A crowd of people were gathered along the treacherous switchback as we made our descent after an 800 meter climb. My first reaction was how did all of those people fit in the lorry with those onions in the first place, let alone survive unscaved?
“If a lorry full of onions toppled down the mountainside near your village, wouldn’t you go and check it out”?
Lars could hardly contain his laughter at my naive confusion. Of course, silly me.
Luckily the three men in the lorry were unharmed. After three days of riding on steep, loose gravel mountain roads, it’s easy to understand how the driver could have overshot this turn.
We may not have yet reached the great vastness of the Andes but I have never experienced remoteness like we did in the Cuchumatanes Mountains. Climbing up to a tiny bunch of casitas in search of food and water was initially alarming when we discovered that the only options were Cup Noodles, eggs and border-line stale bread, but we made the best of it.
As we sat drinking our warm Pepsi, the inquisitive children came over to watch us. Every smile, wave or hello would get them laughing hysterically, shying away behind their little hands or just bolting towards their homes.
The shop owner watched in amusement. She must have been about 75, the lines etched on her face told the story of a wise woman. Her long plaits were weaved with blue ribbon fixed under a multicolored headscarf. It reminded me that the Mayan culture here is incredibly rich. She spoke to her son in Awakatek, one of the 21 Mayan languages spoken in Guatemala. Everyone in the village spoke Awakatek and only a handful of young men spoke Spanish.
Thinking about the juxtaposition of our London home on Islington’s trendy Upper Street was comical. Without electricity the locals keep themselves amused playing games, chasing chickens or spending time on the things we take for granted like washing clothes without a machine. The need for boutique shops, fashion magazines or pop-up restaurants would be met with confusion and utter bewilderment.
Life for the montañeros is simple. They work the terraced fields for crops, collect eggs and prepare their animals to eat. The lone tiendita sold crisps, sweets, biscuits, eggs and warm Pepsi.
The women and little girls all wore long pretty traditional skirts with identical plastic slip-on shoes. The next time I covet a new pair of shoes, I will think of these girls and ask myself; do I really need these? The likelihood would be no.
The men and boys all wore a plastic version of Adidas trainers. I Imagine these may have been donated to the village along with the girls little slip-ons.
I would hazard a guess that many of the locals had never seen white-skinned travellers before. Our blue eyes and beard (that’s Lars’ beard by the way) stuck out like two rouge white onions. The route Lars mapped out was so remote it made the Pan-American highway seem like a family bicycle lane. Only 4×4 trucks and motorbikes can pass on these roads and even then they are dicing with death.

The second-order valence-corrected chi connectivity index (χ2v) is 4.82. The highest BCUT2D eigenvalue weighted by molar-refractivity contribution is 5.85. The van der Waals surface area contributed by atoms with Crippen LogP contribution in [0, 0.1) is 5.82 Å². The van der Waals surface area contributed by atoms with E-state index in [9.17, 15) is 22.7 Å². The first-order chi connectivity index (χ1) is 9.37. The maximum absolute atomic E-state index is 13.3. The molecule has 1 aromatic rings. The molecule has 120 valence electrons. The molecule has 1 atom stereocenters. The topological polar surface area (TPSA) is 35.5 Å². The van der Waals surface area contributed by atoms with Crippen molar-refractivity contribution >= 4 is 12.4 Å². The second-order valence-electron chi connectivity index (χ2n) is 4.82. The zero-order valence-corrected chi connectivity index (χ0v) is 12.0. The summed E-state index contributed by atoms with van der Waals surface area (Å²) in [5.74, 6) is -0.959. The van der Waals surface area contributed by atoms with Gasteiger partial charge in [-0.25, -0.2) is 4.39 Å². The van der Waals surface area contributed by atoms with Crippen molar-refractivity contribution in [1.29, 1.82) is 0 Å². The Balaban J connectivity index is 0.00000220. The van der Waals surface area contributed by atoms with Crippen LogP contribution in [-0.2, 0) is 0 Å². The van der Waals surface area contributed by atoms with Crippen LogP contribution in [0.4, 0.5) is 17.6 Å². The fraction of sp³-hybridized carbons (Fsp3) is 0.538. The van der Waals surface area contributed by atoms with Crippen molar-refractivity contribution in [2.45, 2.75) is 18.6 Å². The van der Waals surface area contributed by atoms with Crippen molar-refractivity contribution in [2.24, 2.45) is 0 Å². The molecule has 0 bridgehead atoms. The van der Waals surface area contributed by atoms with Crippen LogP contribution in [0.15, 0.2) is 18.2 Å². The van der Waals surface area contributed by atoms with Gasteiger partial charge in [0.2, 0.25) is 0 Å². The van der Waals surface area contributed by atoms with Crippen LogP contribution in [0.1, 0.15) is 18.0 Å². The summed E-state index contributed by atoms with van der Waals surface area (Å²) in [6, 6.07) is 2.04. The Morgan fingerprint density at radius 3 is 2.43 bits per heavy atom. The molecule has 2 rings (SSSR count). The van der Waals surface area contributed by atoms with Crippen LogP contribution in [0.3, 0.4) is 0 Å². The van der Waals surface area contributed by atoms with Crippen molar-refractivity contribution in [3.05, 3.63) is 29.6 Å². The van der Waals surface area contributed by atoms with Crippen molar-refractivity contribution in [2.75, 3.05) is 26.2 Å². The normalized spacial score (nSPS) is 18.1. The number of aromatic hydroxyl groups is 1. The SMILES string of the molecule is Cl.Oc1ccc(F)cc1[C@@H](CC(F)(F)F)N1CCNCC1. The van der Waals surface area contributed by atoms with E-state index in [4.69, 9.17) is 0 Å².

The next village was 15 km away. Exhaustion was setting in and we were ready to find a place to camp. As I pushed my bike up a particularly steep section in the rain I suddenly felt it had become lighter. Worried I had dropped half of my belongings I turned around to find two little boys were pushing my bike with all their might. Their little faces lit up with laughter and giggles when I discovered them peering over my rear panniers, causing every bystander to share the joke and erupt in laughter.
We ducked for cover from the rain and met a group of men walking home after a days work in the fields. They directed us to a small Evangelical church just a few kilometres ahead.
We met the pastor who invited us into the church for the night. We cooked our notorious quick pasta in front of the church doors before attending the evening service at the church. The pastor gave his sermon in a combination of Spanish and Awakatek in which he announced the details of our visit and asked all the locals to pray for our safe passage through the mountains and beyond. We were overwhelmed with the humility of the people here that had come to our aid. We stayed awake for the sermon and then politely snuck off to sleep in one of the spare beds.
Our cycling rhythm carried us up and down the mountain passes for the next few days until we eventually hit the main road.
A gruelling 1200 meter climb took us near the summit of the Cuchumatanes. At 3400 metres (over 11,000 ft), we were both feeling the altitude and the cold. The rain was coming down hard and we again needed to find a place to camp, fast!
We frantically put up the tent in a thunderstorm and settled in for an early night. In the morning we were greeted with the most beautiful sunrise. How we picked this camp spot the night before I do not know.
Now sitting in a cafe with WiFi in the city of Huehuetenango, I feel like we have left a completely different world up in Los Cuchumatanes. The stunning views and the snapshot into a far away community will certainly keep me pedalling for more.